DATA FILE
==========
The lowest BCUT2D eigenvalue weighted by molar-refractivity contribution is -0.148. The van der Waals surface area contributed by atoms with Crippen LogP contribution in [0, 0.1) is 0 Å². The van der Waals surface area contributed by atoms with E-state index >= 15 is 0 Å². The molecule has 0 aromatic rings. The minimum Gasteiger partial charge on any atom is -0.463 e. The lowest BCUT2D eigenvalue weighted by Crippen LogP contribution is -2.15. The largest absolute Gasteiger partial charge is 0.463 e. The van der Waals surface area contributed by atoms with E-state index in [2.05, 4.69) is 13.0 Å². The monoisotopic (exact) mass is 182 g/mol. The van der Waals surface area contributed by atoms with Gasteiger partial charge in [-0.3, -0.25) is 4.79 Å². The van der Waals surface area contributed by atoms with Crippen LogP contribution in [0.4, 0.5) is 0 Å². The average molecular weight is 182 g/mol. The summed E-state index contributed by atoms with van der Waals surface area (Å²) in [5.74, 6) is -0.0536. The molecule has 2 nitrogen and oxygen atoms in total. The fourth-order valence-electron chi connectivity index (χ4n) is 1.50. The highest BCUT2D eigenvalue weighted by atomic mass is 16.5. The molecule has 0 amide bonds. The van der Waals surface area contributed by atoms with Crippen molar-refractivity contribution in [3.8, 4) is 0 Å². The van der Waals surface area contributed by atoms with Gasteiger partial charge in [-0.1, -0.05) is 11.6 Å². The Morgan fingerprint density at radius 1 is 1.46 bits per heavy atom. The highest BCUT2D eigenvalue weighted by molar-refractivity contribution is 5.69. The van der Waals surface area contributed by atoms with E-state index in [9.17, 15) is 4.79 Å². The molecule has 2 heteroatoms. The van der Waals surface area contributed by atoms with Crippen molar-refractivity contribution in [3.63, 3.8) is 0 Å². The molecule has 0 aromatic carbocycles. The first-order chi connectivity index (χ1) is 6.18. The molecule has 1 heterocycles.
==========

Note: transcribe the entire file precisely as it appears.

The lowest BCUT2D eigenvalue weighted by molar-refractivity contribution is -0.148. The van der Waals surface area contributed by atoms with Crippen LogP contribution in [0, 0.1) is 0 Å². The van der Waals surface area contributed by atoms with E-state index >= 15 is 0 Å². The molecule has 0 aromatic rings. The minimum Gasteiger partial charge on any atom is -0.463 e. The lowest BCUT2D eigenvalue weighted by Crippen LogP contribution is -2.15. The largest absolute Gasteiger partial charge is 0.463 e. The van der Waals surface area contributed by atoms with E-state index in [2.05, 4.69) is 13.0 Å². The monoisotopic (exact) mass is 182 g/mol. The van der Waals surface area contributed by atoms with Gasteiger partial charge in [-0.3, -0.25) is 4.79 Å². The van der Waals surface area contributed by atoms with Crippen LogP contribution in [0.4, 0.5) is 0 Å². The average molecular weight is 182 g/mol. The summed E-state index contributed by atoms with van der Waals surface area (Å²) in [5.74, 6) is -0.0536. The molecule has 2 nitrogen and oxygen atoms in total. The fourth-order valence-electron chi connectivity index (χ4n) is 1.50. The highest BCUT2D eigenvalue weighted by atomic mass is 16.5. The molecule has 0 amide bonds. The van der Waals surface area contributed by atoms with Crippen molar-refractivity contribution in [3.8, 4) is 0 Å². The van der Waals surface area contributed by atoms with Gasteiger partial charge in [-0.1, -0.05) is 11.6 Å². The Morgan fingerprint density at radius 1 is 1.46 bits per heavy atom. The highest BCUT2D eigenvalue weighted by molar-refractivity contribution is 5.69. The van der Waals surface area contributed by atoms with E-state index in [9.17, 15) is 4.79 Å². The molecule has 2 heteroatoms. The van der Waals surface area contributed by atoms with Crippen molar-refractivity contribution in [3.63, 3.8) is 0 Å². The molecule has 0 aromatic carbocycles. The first-order chi connectivity index (χ1) is 6.18. The molecule has 1 heterocycles.